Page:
The only successful new American car company in more than half a century, Tesla, reported its first quarterly profit yesterday.
It wasn’t a big profit.
But the fact that it was any sort of profit blew away investors, who instantly bid the company’s stock up 25%, to a new high near $70.
Helping fuel this gigantic move was presumably collective panic on the part of the many investors who are short Tesla’s stock, betting that the electric car company will falter and its stock will tank.
When short-sellers are forced to “cover” their bets on unexpected good news, their panic buying often creates demand that drives stock prices through the roof. And Tesla’s stock presumably benefitted from that.
But Tesla has defied critics and short-sellers from the beginning.
When entrepreneur Elon Musk and others founded the company a decade ago, most people assumed that Tesla’s ride would be short-lived. After all, the fate of new American car companies in the last half century has been so predictable that very few entrepreneurs even had the guts to create them.
But Tesla’s first car, a convertible called the “Roadster,” was popular with the handful of people who could afford to own $100,000+ electric two-seater sportscars with a limited range. And the company’s second car, a sedan called the “Model S,” has gotten some excellent reviews and has sold reasonably well. Remarkably, Consumer Reports just concluded that the Model S is the best car it has ever tested.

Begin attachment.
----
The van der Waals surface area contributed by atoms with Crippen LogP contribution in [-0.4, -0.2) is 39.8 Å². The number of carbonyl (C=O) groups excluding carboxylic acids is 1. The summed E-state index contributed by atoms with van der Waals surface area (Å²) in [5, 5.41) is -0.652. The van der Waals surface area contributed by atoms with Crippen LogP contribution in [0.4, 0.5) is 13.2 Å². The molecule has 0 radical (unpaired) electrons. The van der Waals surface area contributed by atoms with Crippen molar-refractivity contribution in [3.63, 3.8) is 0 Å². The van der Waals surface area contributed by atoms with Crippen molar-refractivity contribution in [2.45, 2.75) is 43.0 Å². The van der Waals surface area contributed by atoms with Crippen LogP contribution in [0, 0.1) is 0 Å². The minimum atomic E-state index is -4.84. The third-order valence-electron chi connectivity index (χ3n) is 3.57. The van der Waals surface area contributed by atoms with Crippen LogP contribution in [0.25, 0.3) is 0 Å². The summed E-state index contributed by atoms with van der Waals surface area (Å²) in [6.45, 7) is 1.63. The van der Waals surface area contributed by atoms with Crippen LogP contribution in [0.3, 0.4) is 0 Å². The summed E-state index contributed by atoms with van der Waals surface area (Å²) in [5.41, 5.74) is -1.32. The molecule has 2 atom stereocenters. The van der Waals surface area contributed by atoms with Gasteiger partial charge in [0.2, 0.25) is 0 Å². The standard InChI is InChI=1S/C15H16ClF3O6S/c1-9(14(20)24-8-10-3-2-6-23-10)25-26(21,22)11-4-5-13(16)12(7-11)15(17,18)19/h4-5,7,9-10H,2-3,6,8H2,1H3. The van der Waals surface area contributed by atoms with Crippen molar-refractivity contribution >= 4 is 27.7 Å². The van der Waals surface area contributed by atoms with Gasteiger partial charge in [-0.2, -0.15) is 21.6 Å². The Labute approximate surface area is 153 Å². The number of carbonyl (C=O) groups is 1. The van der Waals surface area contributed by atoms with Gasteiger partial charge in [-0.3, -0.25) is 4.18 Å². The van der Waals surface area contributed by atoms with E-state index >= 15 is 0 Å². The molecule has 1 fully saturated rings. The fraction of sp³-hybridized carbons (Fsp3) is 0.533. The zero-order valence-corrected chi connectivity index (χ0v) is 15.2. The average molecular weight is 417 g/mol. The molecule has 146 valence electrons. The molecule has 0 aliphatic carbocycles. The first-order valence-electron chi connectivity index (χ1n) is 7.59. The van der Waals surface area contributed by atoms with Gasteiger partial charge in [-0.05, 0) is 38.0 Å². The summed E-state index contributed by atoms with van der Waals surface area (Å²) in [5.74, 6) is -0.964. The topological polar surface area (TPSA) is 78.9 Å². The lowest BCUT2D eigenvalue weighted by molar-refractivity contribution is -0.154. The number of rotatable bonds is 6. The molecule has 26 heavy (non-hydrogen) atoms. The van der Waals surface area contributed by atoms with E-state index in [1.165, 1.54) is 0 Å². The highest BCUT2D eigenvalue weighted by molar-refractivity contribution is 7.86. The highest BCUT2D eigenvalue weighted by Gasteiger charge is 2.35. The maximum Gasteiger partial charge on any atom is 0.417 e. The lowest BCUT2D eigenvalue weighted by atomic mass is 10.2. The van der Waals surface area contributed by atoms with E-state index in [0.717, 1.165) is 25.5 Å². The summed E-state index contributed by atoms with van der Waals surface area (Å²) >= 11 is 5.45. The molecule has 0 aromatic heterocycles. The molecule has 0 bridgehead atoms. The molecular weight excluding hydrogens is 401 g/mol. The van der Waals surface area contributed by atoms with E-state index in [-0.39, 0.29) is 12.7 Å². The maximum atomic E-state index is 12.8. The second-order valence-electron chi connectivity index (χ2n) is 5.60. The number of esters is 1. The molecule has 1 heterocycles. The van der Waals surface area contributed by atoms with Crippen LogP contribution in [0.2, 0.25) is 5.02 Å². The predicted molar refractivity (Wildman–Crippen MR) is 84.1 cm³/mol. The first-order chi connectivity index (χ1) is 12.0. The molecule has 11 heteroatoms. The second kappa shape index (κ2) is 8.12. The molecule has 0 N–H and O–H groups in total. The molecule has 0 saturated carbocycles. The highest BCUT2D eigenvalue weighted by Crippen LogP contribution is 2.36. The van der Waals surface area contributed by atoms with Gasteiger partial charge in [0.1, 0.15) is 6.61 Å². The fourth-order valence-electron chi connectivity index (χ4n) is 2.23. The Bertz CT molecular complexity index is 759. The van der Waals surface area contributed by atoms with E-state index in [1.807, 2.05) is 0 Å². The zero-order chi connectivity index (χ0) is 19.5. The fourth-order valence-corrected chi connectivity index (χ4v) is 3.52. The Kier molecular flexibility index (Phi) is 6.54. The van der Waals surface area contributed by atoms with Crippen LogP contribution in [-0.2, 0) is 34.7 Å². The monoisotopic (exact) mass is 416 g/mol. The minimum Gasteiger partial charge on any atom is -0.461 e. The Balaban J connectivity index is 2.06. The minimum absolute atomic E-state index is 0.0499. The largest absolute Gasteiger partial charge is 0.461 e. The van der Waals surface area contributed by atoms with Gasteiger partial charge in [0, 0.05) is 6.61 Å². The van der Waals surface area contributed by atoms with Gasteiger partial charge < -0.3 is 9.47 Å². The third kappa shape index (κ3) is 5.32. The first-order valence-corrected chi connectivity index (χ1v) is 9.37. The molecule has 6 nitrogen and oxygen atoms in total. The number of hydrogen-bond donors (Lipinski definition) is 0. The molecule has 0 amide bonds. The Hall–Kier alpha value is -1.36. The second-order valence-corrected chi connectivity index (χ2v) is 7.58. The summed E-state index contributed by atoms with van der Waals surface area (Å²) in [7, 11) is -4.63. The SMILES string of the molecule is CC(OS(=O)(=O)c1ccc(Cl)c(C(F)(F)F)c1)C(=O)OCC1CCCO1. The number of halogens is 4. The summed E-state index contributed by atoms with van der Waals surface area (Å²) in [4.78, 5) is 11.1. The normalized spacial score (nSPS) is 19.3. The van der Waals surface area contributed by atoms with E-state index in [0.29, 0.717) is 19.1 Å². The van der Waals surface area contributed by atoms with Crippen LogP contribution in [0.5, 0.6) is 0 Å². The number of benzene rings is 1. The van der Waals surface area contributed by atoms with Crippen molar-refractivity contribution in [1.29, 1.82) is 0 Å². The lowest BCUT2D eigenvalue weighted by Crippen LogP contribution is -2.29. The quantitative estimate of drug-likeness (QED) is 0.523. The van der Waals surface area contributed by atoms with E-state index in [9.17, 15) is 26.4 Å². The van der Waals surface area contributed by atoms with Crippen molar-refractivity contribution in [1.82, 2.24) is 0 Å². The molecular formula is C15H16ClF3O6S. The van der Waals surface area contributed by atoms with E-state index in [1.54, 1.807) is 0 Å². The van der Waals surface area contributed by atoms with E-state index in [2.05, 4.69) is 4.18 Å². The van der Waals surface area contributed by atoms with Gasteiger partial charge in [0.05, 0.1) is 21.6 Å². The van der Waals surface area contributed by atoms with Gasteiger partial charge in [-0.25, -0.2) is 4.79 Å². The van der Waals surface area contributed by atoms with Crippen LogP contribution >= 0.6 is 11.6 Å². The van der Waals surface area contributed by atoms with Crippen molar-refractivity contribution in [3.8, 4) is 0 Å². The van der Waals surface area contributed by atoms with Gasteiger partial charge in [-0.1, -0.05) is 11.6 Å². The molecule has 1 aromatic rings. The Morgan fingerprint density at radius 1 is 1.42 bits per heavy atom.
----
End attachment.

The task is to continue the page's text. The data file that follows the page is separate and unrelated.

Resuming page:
Tesla sold 5,000 of its sedans last quarter. Although that’s a small number relative to the 2+ million cars sold by General Motors in the same period, it’s impressive considering the car’s high price and the limitations of an all-electric vehicle. And it has helped to stoke excitement that Tesla will be able to solve the problem that has defeated other electric car manufacturers for decades: Figuring out how to make an electric car with a long-enough range that is affordable for mass-market car buyers.
Most mass-market electric cars have been hobbled by high prices and low ranges. And the winning propulsion system for electric cars over the past decade has been the “hybrid” drive–cars that can be powered by both gas and the battery. This problem has led me and others to conclude that the world is just not ready for all-electric cars, which aren’t practical for many people. But those rich enough to buy Teslas are quite vocal about how much they love them.
What Tesla has accomplished over the past decade is extraordinary. It remains to be seen whether the company can now “cross the chasm” from wealthy buyers who can afford to buy the Model S or Roadster as a second or third (or fourth car) and don’t mind their limitations to mass-market drivers who can rely on electric power for their primary, affordable family car. But so far, anyway, Tesla is a great American success story, and everyone should be rooting for it.
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